[Paul] drew gasps from the largely evangelical Christian audience last week as he relayed to Faith & Freedom Coalition conference-goers how many seemingly anti-abortion Republicans are in fact political frauds. Senator Paul said there are Republicans “that are more concerned with spending money than protecting the unborn.” Speaking one day after President Donald Trump touted anti-abortion measures at the conference, Paul told “Road to Majority” attendees Thursday many Republicans only pay “lip service to pro-life” backers.

“I’ll give you an example,” Paul continued. “Last year, I tried to attach to a spending bill a prohibition to have any money spent by Planned Parenthood. You know what happened? [GOP leadership] sat me down and one of the senior Republican senators said, ‘We cannot have the vote today.’ I said ‘why?’ He said ‘we might win.’’”

For many pro-life persons, we have to grapple with the question of what’s more insidious: pro-abortion advocacy (largely Democratic) or pursuits of power masked as anti-abortion advocacy (largely Republican). We have to struggle with the difference between true pro-life positions and actions which are pro-life primarily in appearance but not in reality and which create confusion and cause damage because of their semblance. Many pro-life persons would rather combat the devil they know than deal with devils masquerading as angels.

This isn’t to say that there aren’t pro-life advocates who really do have a solid grounding for their positions and who work to promote them with integrity. This seems to be what Rand Paul is doing by bringing political hypocrisies to light, and I think he should be praised for that.

Pro-life advocates should look at these issues from a holistic perspective, considering which politicians have lifestyles and positions more likely to create the conditions under which abortion becomes a compelling option for women. A push for laws affirming the dignity of the human person by banning abortion can’t be abandoned. But there are other things to consider as well. We need to look at the relationship between job opportunity, the ways in which we talk about women, access to healthcare, and abortion. When we look at these questions holistically, we can start to see whether our politicians (or ourselves) are really pro-life or are just anti-abortion.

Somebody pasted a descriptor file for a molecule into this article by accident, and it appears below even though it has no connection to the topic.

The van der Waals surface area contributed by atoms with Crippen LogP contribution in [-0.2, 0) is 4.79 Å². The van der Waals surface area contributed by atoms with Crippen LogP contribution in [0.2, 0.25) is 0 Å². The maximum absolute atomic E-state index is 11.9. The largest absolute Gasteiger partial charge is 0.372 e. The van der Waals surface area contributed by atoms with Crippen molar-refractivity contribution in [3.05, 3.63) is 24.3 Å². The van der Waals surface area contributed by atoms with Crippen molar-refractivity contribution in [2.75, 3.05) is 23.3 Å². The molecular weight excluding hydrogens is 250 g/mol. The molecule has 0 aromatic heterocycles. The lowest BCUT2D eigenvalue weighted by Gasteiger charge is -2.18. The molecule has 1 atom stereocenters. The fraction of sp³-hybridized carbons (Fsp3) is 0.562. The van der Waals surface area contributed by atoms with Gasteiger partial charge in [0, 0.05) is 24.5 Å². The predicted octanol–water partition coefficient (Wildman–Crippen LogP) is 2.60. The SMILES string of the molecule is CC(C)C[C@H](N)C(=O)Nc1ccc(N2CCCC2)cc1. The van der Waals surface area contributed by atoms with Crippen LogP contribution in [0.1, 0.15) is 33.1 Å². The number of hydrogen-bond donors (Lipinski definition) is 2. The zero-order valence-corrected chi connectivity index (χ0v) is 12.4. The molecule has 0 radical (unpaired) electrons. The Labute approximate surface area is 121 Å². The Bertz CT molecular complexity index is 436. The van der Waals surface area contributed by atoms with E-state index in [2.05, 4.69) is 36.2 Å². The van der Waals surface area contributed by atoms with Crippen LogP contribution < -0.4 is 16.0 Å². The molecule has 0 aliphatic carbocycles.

The President’s Position

I do believe that President Trump should be considered apart from other members of his party who seem to be playing games with abortion politics. Trump says that he believes in protecting the life of the unborn child. Some question his sincerity, but I’m inclined to think of him as a man who is unabashedly sincere. He says what he means and he doesn’t apologize. For example, when he talks about grabbing a woman by the pussy or calls migrants animals, I trust that he means what he says. That’s the man speaking at the March this year. Many of my pro-choice friends view abortion limitations as just another version of forcefully grabbing a woman by the pussy. We’re giving them reason to think so. And how can we get our pro-choice friends to stop calling unborn children just “fetuses” when our president refers to born men, women, and children as “animals”?

This year the March for Life is an affirmation of my pro-choice friends’ worst stereotypes about the pro-life movement. It’s preceded by a serious accusation against the credibility of pro-life political leaders. And it’s keynoted by a man who refers to human beings as animals and jokes about the sexual use of women.

This isn’t the March for Life I grew up attending and loved. How did we get here? For the first time, I’m sorry to say that I’m grateful I can’t attend.

For another look into pro-life versus anti-abortion:

Chris Damian is a writer, speaker, attorney, and business professional living in the Twin Cities. He received his B.A. in Philosophy from the University of Notre Dame and his J.D. and M.A. in Catholic Studies from the University of St. Thomas. He is the author of “I Desired You: Intellectual Journals on Faith and (Homo)sexuality” (volumes I and II). He is also the co-founder of YArespond, a group of Catholic young adults seeking informed and holistic responses to the clergy abuse crisis. In his free time, he enjoys hosting dinner parties and creative writing workshops.